Supreme Court Summaries


Opinions filed March 21, 2013



 

 

People v. Donelson, 2013 IL 113603

Appellate citation: 2011 IL App (1st) 092594.

 

      JUSTICE KARMEIER delivered the judgment of the court, with opinion.

      Chief Justice Kilbride and Justices Freeman, Thomas, Garman, Burke, and Theis concurred in the judgment and opinion.

 

      In 1998, this Cook County defendant committed offenses for which he was indicted for first degree murder, home invasion, residential burglary and two separate charges of aggravated criminal sexual assault. A conviction for the last-named offense, by statute, triggers mandatory consecutive sentences where there are convictions for multiple offenses.

      A jury trial began in 2001, but was cut short when the parties reached a fully negotiated plea agreement. The residential burglary charge was dropped, and the defendant agreed to plead guilty to murder, home invasion and one of the charges of aggravated criminal sexual assault. Pursuant to the agreement, the circuit court imposed concurrent terms of 55 years for murder and 30 years for each of the other offenses. Later, in 2003, proceedings on the defendant’s attempt to withdraw his plea resulted in reduction of the murder sentence to 50 years.

      In 2005, Donelson filed an unsuccessful postconviction petition and, in 2009, filed an unsuccessful petition for relief from judgment. In appealing to the appellate court from the denial of relief in the latter proceeding, he contended that concurrent sentencing rendered his sentences and plea void. The appellate court agreed that the concurrent sentencing structure was void, but not that the agreement was not void, because the parties’ intent that 50 years be spent in prison could be implemented by resentencing the defendant in accordance with both the plea agreement and the applicable statutes.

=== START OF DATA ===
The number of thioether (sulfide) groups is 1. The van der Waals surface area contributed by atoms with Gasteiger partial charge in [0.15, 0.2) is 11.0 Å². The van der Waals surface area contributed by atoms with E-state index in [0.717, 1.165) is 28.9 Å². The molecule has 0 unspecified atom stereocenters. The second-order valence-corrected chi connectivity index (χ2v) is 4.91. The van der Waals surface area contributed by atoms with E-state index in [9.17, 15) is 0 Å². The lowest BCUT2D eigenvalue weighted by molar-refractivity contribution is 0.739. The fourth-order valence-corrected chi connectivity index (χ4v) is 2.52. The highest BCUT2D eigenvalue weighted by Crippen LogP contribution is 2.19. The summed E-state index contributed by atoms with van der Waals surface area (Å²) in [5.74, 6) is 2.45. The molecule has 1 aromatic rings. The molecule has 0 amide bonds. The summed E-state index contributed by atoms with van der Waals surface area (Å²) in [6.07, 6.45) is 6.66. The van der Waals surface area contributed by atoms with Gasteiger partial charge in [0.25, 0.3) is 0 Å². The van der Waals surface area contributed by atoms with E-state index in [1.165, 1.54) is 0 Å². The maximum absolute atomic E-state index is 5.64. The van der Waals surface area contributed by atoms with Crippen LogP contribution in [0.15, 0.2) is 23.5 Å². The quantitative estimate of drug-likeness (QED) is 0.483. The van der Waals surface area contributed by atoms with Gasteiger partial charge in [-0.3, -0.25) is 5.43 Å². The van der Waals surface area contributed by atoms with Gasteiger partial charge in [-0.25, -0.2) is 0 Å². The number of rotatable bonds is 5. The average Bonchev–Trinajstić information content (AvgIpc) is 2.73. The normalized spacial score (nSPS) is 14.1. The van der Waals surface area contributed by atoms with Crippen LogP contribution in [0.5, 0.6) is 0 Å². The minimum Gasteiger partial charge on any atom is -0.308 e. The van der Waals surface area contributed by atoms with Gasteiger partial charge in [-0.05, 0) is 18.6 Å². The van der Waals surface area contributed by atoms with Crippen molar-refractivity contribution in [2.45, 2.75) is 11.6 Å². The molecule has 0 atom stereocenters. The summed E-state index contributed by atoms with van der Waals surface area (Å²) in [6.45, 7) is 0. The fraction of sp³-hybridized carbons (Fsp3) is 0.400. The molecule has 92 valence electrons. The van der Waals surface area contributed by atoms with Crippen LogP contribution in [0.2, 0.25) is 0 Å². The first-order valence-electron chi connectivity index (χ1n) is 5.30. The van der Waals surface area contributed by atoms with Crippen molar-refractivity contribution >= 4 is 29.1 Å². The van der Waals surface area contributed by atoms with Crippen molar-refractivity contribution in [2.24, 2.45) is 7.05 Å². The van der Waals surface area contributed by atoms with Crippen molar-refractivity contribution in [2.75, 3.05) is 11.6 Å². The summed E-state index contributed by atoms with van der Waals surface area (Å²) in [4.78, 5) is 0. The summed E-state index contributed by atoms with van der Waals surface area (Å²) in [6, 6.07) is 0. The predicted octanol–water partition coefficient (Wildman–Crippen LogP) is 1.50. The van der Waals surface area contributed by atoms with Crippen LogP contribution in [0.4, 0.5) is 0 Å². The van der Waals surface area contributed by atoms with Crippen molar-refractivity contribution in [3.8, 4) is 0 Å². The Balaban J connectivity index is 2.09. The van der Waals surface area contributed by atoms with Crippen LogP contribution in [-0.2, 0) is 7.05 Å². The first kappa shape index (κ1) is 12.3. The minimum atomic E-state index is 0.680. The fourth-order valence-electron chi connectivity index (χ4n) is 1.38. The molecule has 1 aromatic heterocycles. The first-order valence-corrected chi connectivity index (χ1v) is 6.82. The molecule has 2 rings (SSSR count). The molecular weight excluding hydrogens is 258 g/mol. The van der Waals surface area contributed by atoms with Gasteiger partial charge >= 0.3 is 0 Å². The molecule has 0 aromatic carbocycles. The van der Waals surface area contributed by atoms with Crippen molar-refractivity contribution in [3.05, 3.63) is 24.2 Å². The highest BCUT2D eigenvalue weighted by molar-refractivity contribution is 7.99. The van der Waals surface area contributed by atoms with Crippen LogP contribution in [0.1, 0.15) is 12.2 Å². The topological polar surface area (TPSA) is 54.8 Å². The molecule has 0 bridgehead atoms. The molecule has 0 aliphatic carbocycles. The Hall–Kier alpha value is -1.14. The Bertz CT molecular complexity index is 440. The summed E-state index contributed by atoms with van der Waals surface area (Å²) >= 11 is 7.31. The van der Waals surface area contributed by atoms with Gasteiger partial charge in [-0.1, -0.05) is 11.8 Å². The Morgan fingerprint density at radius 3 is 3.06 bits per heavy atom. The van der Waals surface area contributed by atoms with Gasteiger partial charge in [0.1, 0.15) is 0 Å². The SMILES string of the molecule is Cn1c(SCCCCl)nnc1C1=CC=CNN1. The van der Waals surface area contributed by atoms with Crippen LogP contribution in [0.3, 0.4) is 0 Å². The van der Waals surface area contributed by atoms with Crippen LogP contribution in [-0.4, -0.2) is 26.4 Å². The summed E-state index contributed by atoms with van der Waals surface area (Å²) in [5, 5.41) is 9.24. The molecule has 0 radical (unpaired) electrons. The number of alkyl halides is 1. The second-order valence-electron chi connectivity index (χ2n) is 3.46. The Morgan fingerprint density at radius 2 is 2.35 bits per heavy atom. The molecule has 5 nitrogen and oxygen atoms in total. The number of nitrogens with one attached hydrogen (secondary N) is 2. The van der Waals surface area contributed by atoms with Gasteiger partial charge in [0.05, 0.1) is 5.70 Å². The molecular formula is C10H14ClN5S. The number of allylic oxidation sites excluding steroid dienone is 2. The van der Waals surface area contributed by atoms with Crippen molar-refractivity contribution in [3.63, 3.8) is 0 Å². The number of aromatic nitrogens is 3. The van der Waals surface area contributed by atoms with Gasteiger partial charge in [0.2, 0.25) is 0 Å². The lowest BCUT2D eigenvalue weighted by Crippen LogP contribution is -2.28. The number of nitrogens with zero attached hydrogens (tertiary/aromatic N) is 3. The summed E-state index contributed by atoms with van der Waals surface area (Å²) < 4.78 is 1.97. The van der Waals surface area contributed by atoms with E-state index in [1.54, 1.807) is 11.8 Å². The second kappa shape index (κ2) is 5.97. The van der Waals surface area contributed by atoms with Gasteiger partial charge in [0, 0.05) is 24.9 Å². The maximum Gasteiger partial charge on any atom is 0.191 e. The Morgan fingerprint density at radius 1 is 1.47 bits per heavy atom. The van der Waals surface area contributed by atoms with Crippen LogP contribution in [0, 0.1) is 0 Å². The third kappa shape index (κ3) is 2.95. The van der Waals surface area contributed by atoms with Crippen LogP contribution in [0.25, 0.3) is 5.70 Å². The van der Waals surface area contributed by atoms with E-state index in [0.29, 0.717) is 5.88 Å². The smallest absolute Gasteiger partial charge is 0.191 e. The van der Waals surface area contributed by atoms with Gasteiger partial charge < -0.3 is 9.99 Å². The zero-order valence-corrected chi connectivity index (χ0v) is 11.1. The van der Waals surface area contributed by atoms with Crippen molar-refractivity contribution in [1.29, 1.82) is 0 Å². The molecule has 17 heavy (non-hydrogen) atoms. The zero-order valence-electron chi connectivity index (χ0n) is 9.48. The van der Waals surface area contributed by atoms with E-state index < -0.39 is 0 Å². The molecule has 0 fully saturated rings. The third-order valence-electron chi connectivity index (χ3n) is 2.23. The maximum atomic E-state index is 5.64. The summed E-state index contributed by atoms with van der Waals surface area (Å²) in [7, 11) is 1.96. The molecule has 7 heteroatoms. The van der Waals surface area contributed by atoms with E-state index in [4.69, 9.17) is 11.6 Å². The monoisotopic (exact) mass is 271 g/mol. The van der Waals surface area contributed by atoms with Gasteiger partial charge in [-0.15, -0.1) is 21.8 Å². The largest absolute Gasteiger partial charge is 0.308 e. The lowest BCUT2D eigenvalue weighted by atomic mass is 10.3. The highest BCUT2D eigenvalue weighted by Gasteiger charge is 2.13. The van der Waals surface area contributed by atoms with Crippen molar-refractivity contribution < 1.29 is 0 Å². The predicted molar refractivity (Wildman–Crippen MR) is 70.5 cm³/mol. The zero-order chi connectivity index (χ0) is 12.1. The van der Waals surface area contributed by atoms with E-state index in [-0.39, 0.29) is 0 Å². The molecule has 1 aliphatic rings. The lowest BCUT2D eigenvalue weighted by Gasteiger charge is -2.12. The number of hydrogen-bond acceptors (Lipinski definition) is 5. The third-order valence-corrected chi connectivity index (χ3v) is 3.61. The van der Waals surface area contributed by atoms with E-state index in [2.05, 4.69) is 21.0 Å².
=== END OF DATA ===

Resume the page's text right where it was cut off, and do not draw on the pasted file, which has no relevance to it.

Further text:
Defendant, however, was not satisfied with this. Challenging his plea as void, he urged that the plea be vacated and the cause remanded for the reaching of a new agreement, or for the State to proceed to trial. The State countered this by arguing that it would be prejudiced by being forced to attempt to retry a case more than 14 years after the offenses. It sought, instead, reformation of the original agreement so as to give both parties the benefit of their bargain. The appellate court took this course and, with it, the supreme court agreed. The supreme court said that both the defendant and the State were mistaken insofar as they believed that the defendant could be sentenced to concurrent terms. However, their mutual mistake may be rectified by contract reformation because they were in actual agreement and their true intent may be discerned.

      The defendant would receive the benefit of his bargain for a total of 50 years in prison if consecutive sentences for a total of 50 years are imposed. That can be implemented in this case. Fifty years was the amount of time which everyone originally believed the defendant would spend in prison.

      This is the appropriate remedy where parties to a fully negotiated plea agreement are mutually mistaken as to the manner in which sentences must be served, but otherwise agree on the maximum number of years.

      The appellate court’s judgment was affirmed.